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Reopening Healthcare Across the U.S.: A Roundtable Discussion

Reopening Healthcare Across the U.S.: A Roundtable Discussion

Recently, Luma Health hosted a panel of esteemed leaders across the healthcare industry for a virtual roundtable discussion about the industry’s COVID response and expectations for healthcare’s reopening. Not surprisingly, we spent a lot of time talking about telehealth.

I’m grateful to have had the opportunity to participate in this discussion. As the moderator of the meeting, I wanted to share some quick insights from our panelists, many of which are Luma Health customers. 

The clear consensus is that telehealth has not only been essential during the pandemic, but it will play an important role in the future for improving patient access.

For example, many of the panelists shared stories and examples that brought to life the dramatic increase in the use of telehealth since the COVID-19 outbreak began. Dr. Edgar Chavez, CEO at Universal Community Health Center, shared that early on in the pandemic his organization used Luma Health to contact patients and convert its entire schedule to virtual care over the course of a weekend. It was a rapid transition.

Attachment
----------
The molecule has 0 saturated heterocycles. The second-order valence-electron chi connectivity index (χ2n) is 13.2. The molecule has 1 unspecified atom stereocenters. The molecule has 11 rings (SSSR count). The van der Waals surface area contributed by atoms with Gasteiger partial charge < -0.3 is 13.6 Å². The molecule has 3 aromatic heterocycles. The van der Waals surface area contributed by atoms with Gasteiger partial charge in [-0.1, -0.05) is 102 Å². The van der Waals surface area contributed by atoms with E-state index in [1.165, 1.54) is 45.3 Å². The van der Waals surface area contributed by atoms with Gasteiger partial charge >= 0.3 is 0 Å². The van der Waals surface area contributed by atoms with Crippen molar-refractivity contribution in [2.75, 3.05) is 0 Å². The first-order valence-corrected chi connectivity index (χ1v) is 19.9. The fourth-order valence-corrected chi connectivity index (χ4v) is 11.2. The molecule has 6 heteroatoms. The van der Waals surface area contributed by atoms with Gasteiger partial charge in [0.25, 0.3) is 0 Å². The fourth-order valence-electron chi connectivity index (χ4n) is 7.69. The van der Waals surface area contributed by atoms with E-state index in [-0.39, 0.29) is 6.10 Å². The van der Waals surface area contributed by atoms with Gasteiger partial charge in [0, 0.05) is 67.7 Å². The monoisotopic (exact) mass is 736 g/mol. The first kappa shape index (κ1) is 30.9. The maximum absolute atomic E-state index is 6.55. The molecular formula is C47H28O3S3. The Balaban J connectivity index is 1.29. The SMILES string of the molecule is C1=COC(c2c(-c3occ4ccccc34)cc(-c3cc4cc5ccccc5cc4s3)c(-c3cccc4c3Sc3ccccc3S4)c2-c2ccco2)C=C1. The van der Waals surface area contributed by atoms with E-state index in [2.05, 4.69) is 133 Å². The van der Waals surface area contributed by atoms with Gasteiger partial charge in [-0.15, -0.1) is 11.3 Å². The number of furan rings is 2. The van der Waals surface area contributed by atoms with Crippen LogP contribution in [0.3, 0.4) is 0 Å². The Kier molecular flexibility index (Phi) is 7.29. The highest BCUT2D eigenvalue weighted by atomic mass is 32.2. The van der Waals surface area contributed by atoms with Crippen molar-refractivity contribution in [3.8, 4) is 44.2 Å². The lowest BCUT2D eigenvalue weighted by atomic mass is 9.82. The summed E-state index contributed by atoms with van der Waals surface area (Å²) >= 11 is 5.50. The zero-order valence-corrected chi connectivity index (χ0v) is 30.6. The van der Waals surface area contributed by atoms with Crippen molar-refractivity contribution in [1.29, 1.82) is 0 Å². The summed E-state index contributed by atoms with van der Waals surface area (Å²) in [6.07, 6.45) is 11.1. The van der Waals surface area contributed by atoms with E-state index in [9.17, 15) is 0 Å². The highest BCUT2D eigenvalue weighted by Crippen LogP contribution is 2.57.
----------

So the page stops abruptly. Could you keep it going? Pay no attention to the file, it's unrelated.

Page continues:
Since then, the community health center has been working to dial back some of its virtual appointments a bit in order to reach the ultimate operational goal of 40 percent in-office appointments and 60 percent telehealth.

Dr. Medhavi Jogi, co-founder of Houston Thyroid and Endocrine Specialists, shared that he has been incorporating video and digital methods into his interactions with patients for a while. Still, his use of telehealth increased significantly following the COVID-19 outbreak. 

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Dr. Jogi’s clinic had been conducting about 20 to 30 percent of appointments via telehealth prior to the pandemic. Dr. Jogi explained that he is currently “not going back to the clinic very often,” and he is now eagerly seeing about 90 percent of his patients virtually.

The panelists’ experiences and greater reliance on telehealth are consistent with national trends. More than nine million Medicare beneficiaries used telemedicine services between mid-March and mid-June. On top of that, nearly $4 billion was billed nationally (outside of federal spending through Medicare) for telehealth visits during March and April — a striking increase over the $60 million that was billed during those two months in 2019.

Understanding Telehealth’s Staying Power

The panel agreed that there is an abundance of opportunity in telehealth, and that both patients and providers benefit from appointments going virtual. 

If you’re looking to improve your telehealth offering, this on-demand webinar shares some best practices.  

A recent survey found that 83 percent of patients expect to use telemedicine after the pandemic resides. What started out as a necessity for clinics’ survival, has turned into something more — an attractive, convenient, and effective way for patients to get the care they need.